In DepthInfectious Disease

Dengue may bring out the worst in Zika

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Science  31 Mar 2017:
Vol. 355, Issue 6332, pp. 1362
DOI: 10.1126/science.355.6332.1362

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Summary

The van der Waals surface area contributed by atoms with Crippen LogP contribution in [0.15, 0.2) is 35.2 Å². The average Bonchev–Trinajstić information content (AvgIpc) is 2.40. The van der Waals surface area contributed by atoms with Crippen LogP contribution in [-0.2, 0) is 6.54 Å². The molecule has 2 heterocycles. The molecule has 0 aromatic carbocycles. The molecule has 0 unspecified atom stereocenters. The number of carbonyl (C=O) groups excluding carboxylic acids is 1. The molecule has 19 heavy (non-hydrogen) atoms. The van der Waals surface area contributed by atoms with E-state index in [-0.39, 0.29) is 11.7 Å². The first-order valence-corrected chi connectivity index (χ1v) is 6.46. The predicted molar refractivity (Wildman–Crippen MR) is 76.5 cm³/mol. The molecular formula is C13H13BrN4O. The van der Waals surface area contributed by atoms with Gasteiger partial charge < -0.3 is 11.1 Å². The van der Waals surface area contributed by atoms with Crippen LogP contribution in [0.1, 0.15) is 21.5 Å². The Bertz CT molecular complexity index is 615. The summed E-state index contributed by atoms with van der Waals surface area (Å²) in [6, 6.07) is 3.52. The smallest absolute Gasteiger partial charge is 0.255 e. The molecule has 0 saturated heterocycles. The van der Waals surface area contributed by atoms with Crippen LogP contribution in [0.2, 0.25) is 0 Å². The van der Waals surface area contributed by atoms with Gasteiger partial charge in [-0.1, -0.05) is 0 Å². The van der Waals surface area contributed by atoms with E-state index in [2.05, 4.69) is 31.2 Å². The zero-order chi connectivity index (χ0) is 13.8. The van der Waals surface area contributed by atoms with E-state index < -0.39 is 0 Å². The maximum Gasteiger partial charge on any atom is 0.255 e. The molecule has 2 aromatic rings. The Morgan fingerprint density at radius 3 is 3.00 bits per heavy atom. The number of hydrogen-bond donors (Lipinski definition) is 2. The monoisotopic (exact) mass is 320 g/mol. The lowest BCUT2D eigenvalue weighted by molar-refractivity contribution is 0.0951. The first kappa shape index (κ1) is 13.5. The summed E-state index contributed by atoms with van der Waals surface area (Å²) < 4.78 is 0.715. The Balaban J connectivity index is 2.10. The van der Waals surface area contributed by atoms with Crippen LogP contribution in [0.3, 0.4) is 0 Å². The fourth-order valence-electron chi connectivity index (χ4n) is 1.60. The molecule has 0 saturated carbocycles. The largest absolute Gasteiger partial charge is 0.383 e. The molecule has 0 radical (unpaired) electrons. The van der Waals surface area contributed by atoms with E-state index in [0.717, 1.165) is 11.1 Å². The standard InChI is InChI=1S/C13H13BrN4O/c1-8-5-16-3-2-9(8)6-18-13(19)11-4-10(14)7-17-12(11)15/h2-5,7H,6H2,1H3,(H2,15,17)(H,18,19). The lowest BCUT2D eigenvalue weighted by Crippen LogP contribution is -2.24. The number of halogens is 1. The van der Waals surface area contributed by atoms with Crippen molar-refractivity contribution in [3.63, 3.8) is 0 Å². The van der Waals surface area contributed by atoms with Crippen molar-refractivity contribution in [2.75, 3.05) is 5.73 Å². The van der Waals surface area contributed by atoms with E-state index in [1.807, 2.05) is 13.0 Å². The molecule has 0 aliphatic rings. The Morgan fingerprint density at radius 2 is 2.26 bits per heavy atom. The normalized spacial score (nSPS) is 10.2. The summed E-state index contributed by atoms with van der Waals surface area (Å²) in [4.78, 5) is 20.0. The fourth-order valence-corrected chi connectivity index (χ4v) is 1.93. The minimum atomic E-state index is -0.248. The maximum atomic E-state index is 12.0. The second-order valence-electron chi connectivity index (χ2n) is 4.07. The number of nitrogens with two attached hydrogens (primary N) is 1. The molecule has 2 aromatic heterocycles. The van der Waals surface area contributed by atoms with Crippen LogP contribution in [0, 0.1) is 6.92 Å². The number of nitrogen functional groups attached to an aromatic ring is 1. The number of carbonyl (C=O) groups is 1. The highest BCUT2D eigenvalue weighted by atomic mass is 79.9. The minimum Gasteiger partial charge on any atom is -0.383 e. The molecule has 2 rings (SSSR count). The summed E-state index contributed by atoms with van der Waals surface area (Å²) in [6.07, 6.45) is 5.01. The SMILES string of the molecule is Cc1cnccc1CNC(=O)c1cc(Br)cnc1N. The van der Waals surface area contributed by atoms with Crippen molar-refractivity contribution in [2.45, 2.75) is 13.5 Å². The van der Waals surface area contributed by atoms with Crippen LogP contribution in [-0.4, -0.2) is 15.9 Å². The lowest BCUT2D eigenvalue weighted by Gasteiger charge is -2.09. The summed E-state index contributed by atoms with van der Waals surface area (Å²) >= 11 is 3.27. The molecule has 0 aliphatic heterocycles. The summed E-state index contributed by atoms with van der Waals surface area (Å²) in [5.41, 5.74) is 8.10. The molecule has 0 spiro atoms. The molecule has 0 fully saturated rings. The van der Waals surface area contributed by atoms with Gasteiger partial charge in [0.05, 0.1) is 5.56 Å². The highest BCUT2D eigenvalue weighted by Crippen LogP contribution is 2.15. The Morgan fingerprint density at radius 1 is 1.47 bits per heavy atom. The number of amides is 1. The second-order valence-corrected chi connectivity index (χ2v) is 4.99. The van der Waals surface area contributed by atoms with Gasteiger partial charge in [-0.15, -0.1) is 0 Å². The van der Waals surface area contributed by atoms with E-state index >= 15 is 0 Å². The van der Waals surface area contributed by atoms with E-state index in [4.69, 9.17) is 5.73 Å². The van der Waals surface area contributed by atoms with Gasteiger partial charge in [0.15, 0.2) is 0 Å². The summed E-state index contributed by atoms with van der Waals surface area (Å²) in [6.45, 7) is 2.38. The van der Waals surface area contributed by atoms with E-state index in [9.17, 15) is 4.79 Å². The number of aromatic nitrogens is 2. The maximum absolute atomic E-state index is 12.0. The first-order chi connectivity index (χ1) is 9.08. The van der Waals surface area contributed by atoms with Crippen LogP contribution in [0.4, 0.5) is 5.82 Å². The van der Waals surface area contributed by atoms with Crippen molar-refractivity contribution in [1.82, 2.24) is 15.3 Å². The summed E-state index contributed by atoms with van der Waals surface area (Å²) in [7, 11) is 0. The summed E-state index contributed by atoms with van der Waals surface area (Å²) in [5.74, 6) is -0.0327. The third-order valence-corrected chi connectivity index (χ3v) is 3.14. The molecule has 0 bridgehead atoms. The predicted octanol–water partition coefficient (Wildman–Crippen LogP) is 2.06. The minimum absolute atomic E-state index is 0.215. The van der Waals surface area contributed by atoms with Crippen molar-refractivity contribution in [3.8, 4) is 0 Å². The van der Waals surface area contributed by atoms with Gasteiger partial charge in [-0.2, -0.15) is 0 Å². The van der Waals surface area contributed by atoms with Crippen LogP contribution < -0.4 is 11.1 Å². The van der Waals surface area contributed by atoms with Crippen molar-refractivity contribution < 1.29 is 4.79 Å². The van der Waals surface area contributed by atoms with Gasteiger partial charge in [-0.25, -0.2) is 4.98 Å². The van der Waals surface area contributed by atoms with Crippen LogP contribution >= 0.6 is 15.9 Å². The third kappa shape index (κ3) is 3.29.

Mice infused with either dengue or West Nile virus became far more susceptible to disease and death from Zika virus, a new study published online in Science shows. The mice, engineered to cripple an immune gene that normally helps suppress Zika virus, of course may not represent what happens in humans. But antibody-dependent enhancement (ADE) is a well-known phenomenon with dengue, which has four “serotypes” that infect humans. Infection with one dengue serotype typically causes little harm, but the antibodies produced against it can set people up for severe and even deadly disease if they subsequently become infected by a different serotype. Dengue, West Nile, and Zika are all from the flavivirus family and the researchers warn that a vaccine against one could put a person at risk for ADE from a relative. Dengue is closest to Zika, and indeed the mouse experiment showed that dengue antibodies led to the most severe Zika disease. ADE also led to high levels of virus in mouse testes and spinal cords, which may help explain sexual transmission of Zika in humans and central nervous system diseases like microcephaly in babies and Guillain-Barré Syndrome in adults.

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